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By Nima Movassaghi

We share the pain of that dreadful sound every morning at 7; it’s a sequence: iPhone alarm, eyes open, “Let’s go!”

Every week is different from the previous week; every day different than the preceding day, yet we find ourselves in mid-February with the heat wandering back, asking ourselves why it feels like September. It’s simply our imagination. We’re in the middle of what has been an unusually cold winter in Southern California. Those dog days of August and September have been long passed. Long gone are the grueling fitness sessions that are intended to get us back into “match-shape” at the beginning of the school year. Expectations now grow each week.

It’s the time of year when each student-athlete is in a very clear situation: Seniors who haven’t signed their National Letter of Intent/Committed (a record nine Weil students signed first semester), have completed and submitted applications. It’s a waiting game now to examine their options and make their college decisions. Juniors are training and studying with the intent of earning roster spots at their dream schools during the signing periods next year. For freshmen and sophomores, the objective is simple: put forth 110% in your tennis and studies to set yourself up for a successful college placement in a few years.

Days are long. Practices are grueling. Saying “no” to a gym workout AFTER practice and fitness isn’t ever an option for me. The SAT’s bring an extra element of stress to the table. I find myself micro-managing every aspect of my day; I won’t leave practice on a missed shot; I’ll prepare all of my post-practice nutrition during lunch and leave it in the fridge so I can maximize my time. I see other students doing this as well. There’s a trend; those who are doing their best to control the whole process on their own terms end up where they want to be and achieve success.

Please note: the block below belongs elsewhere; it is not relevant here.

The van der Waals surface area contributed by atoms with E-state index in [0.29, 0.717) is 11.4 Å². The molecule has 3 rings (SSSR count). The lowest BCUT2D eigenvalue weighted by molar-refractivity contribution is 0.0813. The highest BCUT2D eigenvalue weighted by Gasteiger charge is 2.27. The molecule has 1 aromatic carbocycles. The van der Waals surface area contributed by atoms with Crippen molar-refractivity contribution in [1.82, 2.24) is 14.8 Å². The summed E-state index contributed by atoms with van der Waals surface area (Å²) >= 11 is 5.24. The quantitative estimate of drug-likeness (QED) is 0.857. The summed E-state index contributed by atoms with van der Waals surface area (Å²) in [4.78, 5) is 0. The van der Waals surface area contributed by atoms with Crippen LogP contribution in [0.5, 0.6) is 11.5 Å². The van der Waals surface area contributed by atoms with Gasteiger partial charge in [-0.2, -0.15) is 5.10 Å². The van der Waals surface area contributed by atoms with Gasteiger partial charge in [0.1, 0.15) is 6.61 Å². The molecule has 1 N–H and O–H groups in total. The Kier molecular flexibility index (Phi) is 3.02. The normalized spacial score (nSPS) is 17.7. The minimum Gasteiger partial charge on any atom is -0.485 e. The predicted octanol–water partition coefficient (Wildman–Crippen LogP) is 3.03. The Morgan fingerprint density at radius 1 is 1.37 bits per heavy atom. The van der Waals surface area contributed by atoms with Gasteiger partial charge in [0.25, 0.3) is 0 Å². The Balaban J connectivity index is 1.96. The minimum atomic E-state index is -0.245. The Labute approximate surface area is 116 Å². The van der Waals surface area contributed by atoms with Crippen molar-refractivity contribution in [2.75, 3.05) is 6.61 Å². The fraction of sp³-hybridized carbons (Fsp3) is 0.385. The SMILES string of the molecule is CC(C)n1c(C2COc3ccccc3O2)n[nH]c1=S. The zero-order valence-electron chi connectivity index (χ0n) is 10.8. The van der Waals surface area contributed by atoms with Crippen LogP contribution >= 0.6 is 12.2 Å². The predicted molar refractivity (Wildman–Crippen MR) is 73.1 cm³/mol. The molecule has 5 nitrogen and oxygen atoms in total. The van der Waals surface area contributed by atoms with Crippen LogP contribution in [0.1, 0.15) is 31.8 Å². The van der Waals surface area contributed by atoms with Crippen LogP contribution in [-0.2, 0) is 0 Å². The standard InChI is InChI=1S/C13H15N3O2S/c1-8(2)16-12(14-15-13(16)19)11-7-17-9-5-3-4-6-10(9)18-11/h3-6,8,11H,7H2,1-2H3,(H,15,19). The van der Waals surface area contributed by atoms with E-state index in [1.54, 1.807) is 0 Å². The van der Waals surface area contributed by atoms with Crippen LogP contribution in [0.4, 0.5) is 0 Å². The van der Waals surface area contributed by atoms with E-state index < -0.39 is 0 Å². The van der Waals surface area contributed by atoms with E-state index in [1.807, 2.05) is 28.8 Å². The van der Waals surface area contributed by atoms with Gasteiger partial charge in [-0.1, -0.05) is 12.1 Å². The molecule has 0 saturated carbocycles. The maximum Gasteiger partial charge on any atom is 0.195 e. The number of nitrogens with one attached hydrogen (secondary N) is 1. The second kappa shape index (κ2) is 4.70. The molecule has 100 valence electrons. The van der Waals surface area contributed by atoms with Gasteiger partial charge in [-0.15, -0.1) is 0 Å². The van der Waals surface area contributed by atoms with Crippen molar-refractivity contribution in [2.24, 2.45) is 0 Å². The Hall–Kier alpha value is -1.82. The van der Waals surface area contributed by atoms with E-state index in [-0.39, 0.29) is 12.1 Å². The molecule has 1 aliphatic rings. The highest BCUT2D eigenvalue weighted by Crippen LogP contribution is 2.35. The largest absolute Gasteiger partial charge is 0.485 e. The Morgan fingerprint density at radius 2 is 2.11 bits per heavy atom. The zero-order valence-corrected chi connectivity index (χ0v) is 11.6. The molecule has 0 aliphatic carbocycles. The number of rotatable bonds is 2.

One thing that separates Weil from other athletic training academies is that there is more than one “result” that is viewed as successful. There’s a whole spectrum; a number of student athletes take the academic road (getting high SAT/ACT scores, high GPA’s, working hard in tennis) and end up competing for a top Division III tennis school, and top 25 academic school (Tufts, Wesleyan, Pomona, etc.). Others find a balance somewhere in the middle to ensure that they can juggle high-level tennis and school.

Each student has their own goals in mind, and it’s neat to see them work towards these goals in an environment where administration is pushing you to reach your goals, rather than their goals. Open-support and full commitment from the college placement team (Director Mark Weil, Head Coch Mohamed Badran, and Assistant Coach Etienne Emanuel) in regards to OUR goals is the main reason that Weil can boast better college placements than any other athletic preparatory school.

In a few weeks, February will be over. Spring will arrive. As the process carries along, success stories will develop. Each new day will present new challenges for student-athletes to conquer. One thing however, will never change.

iPhone alarm, eyes open, “Let’s go.”

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